by Chad Merda
When one politician disagrees with another, what better way to voice your displeasure with them than comparing them to former Nazi leader Adolf Hitler?
It seems to be the go-to insult, and on Monday, Rep. Randy Weber, R-Texas, was the latest to bring Hitler into the mix. This time, it came via Twitter, and the subject was the Obama administration’s failure to have a high-level official at the weekend’s Unity March in Paris.
Weber was referring to the time when Adolf (not Adolph) Hitler visited Paris in 1940 after Germany’s Nazi forces took over France.
Earlier in the day, the White House said it should have sent someone, and this week, Secretary of State John Kerry will be heading to France.
On Tuesday, Democrats lashed out at Weber.
“Congressional Republicans like Weber are clearly catering to the most extreme elements – first refusing to condemn Steve Scalise’s inexcusable affiliation with KKK members, and now this,” said Josh Schwerin, spokesman for the Democratic Congressional Campaign Committee, according to the Associated Press. “Speaker (John) Boehner and Republican leaders need to step forward and condemn Congressman Weber and his toxic brand of politics.”
After getting significant backlash on Twitter, Weber offered an apology on Tuesday, saying “it was not my intention to trivialize the Holocaust nor to compare the President to Adolf Hitler.”
I need to first apologize to all those offended by my tweet… http://t.co/ZQ612AtonU
— Randy Weber (@TXRandy14) January 13, 2015
It’s certainly not the first time — and most likely won’t be the last time — a politician has used a Hitler comparison.
A teacher once asked sixth-grade students to compare former President George W. Bush to the Nazi leader.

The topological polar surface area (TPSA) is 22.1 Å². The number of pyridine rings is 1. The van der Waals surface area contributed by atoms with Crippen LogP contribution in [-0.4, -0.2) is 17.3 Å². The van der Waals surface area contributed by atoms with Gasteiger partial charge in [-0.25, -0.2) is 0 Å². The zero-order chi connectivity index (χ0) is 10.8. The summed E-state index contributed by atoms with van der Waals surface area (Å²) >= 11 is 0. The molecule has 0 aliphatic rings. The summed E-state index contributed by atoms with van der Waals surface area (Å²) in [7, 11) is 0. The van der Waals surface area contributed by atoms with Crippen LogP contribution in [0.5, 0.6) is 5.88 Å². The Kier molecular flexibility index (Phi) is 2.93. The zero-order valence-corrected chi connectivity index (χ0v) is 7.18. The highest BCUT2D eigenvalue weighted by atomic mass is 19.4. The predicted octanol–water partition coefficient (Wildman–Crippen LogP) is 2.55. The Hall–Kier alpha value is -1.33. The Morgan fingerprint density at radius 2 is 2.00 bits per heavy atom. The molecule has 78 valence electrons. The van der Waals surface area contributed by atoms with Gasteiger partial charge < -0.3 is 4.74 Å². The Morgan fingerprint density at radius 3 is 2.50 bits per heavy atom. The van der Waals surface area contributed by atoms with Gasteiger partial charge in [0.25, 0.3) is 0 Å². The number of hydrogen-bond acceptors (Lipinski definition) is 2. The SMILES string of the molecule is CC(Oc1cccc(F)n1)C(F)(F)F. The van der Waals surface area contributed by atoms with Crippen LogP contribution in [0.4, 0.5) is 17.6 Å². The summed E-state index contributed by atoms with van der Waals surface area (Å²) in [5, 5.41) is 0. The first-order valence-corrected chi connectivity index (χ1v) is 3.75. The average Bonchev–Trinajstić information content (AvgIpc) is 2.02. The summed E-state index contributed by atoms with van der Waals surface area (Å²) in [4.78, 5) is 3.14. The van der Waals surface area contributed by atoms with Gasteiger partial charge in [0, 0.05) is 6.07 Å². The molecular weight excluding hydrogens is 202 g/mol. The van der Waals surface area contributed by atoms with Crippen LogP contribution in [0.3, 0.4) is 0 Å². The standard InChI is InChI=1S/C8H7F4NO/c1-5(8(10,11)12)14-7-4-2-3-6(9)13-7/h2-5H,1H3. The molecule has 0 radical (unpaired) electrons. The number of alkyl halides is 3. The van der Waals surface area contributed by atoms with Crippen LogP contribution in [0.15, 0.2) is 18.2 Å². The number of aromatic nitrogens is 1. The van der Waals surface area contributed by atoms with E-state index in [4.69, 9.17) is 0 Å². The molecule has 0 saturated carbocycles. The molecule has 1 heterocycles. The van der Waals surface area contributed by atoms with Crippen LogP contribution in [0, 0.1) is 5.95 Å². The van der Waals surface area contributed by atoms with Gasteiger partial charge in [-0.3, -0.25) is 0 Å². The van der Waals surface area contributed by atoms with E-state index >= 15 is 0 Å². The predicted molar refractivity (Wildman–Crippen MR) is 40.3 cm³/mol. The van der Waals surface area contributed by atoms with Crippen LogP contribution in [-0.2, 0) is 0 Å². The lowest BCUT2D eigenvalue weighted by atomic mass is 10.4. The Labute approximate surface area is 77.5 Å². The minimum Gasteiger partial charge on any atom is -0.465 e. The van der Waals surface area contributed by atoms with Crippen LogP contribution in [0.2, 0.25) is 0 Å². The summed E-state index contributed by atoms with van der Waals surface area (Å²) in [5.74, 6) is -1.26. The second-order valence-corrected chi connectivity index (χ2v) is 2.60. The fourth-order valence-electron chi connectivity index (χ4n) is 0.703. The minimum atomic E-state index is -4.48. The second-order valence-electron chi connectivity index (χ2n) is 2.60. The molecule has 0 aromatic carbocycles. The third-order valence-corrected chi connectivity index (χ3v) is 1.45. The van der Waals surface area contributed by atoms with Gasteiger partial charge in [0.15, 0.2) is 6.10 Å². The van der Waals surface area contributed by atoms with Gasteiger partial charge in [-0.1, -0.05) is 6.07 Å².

According to local media, the educator at McKinley Middle School sent students home with a Venn diagram as part of a class project. It included instructions to compare and contrast Hitler and Bush, stating that “both men abused their powers.”
Hillary Clinton, Vladimir Putin and Hitler
The former Secretary of State did it at a private event for the Boys and Girls Club of Long Beach, saying Putin’s effort to protect Russians in Ukraine is similar to Hitler protecting ethnic Germans outside of Germany.
“Now if this sounds familiar, it’s what Hitler did back in the 30s,” she said. “All the Germans that were … the ethnic Germans, the Germans by ancestry who were in places like Czechoslovakia and Romania and other places, Hitler kept saying they’re not being treated right. I must go and protect my people and that’s what’s gotten everybody so nervous.”
Illegal immigrants can be like Hitler, too
“Stopping Hitler was worth the price,” he said. “It’s our border, they’re invading us.”
German justice minister compares President George W. Bush to Hitler
The topic came up in 2002, when discussing Bush’s tactics in Iraq.
“Bush wants to divert attention from his domestic problems,” The regional newspaper Schwäbisches Tagblatt reported Chancellor Gerhard Schröder’s justice minister, Herta Däubler-Gmelin. “It’s a classic tactic. It’s one that Hitler also used.”
All of the United States is like Hitler
Libyan leader Muammar Gaddafi went there in 2011, after U.S., British, and French forces launched air strikes against him.
”We defeated Italy when it was a superpower like you,” he said, comparing Washington to Rome, Libya’s former colonizer. “You will be defeated like Hitler and Mussolini … You are the new Hitler.” He brought up America’s defeats in Vietnam and its self-debilitating invasion of Iraq. He raised the image of Osama bin Laden, “that weak man” who he said defeated the U.S. “We will be victorious. You will die.”
President Ronald Reagan, more dangerous than Hitler
This one came again after a 1986 bombing in Libya, but was from Cuban President Fidel Castro, saying Reagan was “as unscrupulous and as irresponsible as Hitler.”
“In a sense, Reagan is potentially more dangerous than the German Nazi leader because he has a much more powerful military arsenal at his disposal, including nuclear weapons,” Castro said.